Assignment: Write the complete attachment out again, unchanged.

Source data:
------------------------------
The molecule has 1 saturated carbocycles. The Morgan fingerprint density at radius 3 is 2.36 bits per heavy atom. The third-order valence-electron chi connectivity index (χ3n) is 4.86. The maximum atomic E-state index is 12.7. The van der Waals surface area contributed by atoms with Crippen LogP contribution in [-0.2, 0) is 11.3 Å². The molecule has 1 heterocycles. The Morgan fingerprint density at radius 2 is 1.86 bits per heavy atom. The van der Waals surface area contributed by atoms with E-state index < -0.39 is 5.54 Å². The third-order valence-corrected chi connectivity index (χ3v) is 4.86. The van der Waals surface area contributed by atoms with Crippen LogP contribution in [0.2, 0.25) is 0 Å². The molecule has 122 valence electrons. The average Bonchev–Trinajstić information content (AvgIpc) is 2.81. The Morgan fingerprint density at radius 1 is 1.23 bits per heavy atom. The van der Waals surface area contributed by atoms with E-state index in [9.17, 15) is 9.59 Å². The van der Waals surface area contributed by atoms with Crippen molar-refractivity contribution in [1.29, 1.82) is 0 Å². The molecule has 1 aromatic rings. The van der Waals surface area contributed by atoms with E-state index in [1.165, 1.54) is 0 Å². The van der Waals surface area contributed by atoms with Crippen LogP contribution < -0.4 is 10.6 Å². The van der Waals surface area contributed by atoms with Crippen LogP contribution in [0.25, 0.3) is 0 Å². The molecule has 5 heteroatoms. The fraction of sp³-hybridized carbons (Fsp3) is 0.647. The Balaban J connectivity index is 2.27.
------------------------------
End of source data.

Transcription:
The molecule has 1 saturated carbocycles. The Morgan fingerprint density at radius 3 is 2.36 bits per heavy atom. The third-order valence-electron chi connectivity index (χ3n) is 4.86. The maximum atomic E-state index is 12.7. The van der Waals surface area contributed by atoms with Crippen LogP contribution in [-0.2, 0) is 11.3 Å². The molecule has 1 heterocycles. The Morgan fingerprint density at radius 2 is 1.86 bits per heavy atom. The van der Waals surface area contributed by atoms with E-state index < -0.39 is 5.54 Å². The third-order valence-corrected chi connectivity index (χ3v) is 4.86. The van der Waals surface area contributed by atoms with Crippen LogP contribution in [0.2, 0.25) is 0 Å². The molecule has 122 valence electrons. The average Bonchev–Trinajstić information content (AvgIpc) is 2.81. The Morgan fingerprint density at radius 1 is 1.23 bits per heavy atom. The van der Waals surface area contributed by atoms with E-state index in [9.17, 15) is 9.59 Å². The van der Waals surface area contributed by atoms with Crippen molar-refractivity contribution in [1.29, 1.82) is 0 Å². The molecule has 1 aromatic rings. The van der Waals surface area contributed by atoms with E-state index in [1.165, 1.54) is 0 Å². The van der Waals surface area contributed by atoms with Crippen LogP contribution < -0.4 is 10.6 Å². The van der Waals surface area contributed by atoms with Crippen LogP contribution in [0.25, 0.3) is 0 Å². The molecule has 5 heteroatoms. The fraction of sp³-hybridized carbons (Fsp3) is 0.647. The Balaban J connectivity index is 2.27.